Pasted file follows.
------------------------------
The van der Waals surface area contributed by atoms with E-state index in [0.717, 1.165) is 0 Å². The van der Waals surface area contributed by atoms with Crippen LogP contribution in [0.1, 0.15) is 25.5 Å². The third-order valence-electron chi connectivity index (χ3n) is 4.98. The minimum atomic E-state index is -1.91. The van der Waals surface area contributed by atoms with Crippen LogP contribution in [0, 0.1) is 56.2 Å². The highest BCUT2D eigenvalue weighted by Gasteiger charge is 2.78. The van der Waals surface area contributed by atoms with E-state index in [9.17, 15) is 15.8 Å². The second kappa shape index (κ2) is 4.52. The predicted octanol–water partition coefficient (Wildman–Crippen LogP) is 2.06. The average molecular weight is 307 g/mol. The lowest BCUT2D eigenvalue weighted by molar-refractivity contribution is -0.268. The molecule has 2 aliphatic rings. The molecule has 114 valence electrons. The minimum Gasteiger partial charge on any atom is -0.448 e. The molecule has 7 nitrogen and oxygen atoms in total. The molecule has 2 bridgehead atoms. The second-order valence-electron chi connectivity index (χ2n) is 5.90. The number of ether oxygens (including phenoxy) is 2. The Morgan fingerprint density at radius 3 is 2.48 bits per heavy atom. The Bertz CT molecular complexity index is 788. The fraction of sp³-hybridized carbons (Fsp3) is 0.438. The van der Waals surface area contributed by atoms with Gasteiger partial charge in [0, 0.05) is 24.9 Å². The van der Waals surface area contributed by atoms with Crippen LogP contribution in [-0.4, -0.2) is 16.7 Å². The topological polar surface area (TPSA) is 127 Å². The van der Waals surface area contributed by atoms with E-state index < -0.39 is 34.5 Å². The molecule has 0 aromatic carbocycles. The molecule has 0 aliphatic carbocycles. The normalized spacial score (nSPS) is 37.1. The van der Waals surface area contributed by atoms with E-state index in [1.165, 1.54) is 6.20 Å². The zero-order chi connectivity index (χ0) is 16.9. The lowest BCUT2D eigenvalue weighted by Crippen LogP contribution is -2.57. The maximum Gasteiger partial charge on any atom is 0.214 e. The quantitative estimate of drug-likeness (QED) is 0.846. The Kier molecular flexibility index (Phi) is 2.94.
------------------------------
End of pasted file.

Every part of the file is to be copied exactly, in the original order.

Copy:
The van der Waals surface area contributed by atoms with E-state index in [0.717, 1.165) is 0 Å². The van der Waals surface area contributed by atoms with Crippen LogP contribution in [0.1, 0.15) is 25.5 Å². The third-order valence-electron chi connectivity index (χ3n) is 4.98. The minimum atomic E-state index is -1.91. The van der Waals surface area contributed by atoms with Crippen LogP contribution in [0, 0.1) is 56.2 Å². The highest BCUT2D eigenvalue weighted by Gasteiger charge is 2.78. The van der Waals surface area contributed by atoms with E-state index in [9.17, 15) is 15.8 Å². The second kappa shape index (κ2) is 4.52. The predicted octanol–water partition coefficient (Wildman–Crippen LogP) is 2.06. The average molecular weight is 307 g/mol. The lowest BCUT2D eigenvalue weighted by molar-refractivity contribution is -0.268. The molecule has 2 aliphatic rings. The molecule has 114 valence electrons. The minimum Gasteiger partial charge on any atom is -0.448 e. The molecule has 7 nitrogen and oxygen atoms in total. The molecule has 2 bridgehead atoms. The second-order valence-electron chi connectivity index (χ2n) is 5.90. The number of ether oxygens (including phenoxy) is 2. The Morgan fingerprint density at radius 3 is 2.48 bits per heavy atom. The Bertz CT molecular complexity index is 788. The fraction of sp³-hybridized carbons (Fsp3) is 0.438. The van der Waals surface area contributed by atoms with Gasteiger partial charge in [0, 0.05) is 24.9 Å². The van der Waals surface area contributed by atoms with Crippen LogP contribution in [-0.4, -0.2) is 16.7 Å². The topological polar surface area (TPSA) is 127 Å². The van der Waals surface area contributed by atoms with E-state index < -0.39 is 34.5 Å². The molecule has 0 aromatic carbocycles. The molecule has 0 aliphatic carbocycles. The normalized spacial score (nSPS) is 37.1. The van der Waals surface area contributed by atoms with E-state index in [1.165, 1.54) is 6.20 Å². The zero-order chi connectivity index (χ0) is 16.9. The lowest BCUT2D eigenvalue weighted by Crippen LogP contribution is -2.57. The maximum Gasteiger partial charge on any atom is 0.214 e. The quantitative estimate of drug-likeness (QED) is 0.846. The Kier molecular flexibility index (Phi) is 2.94.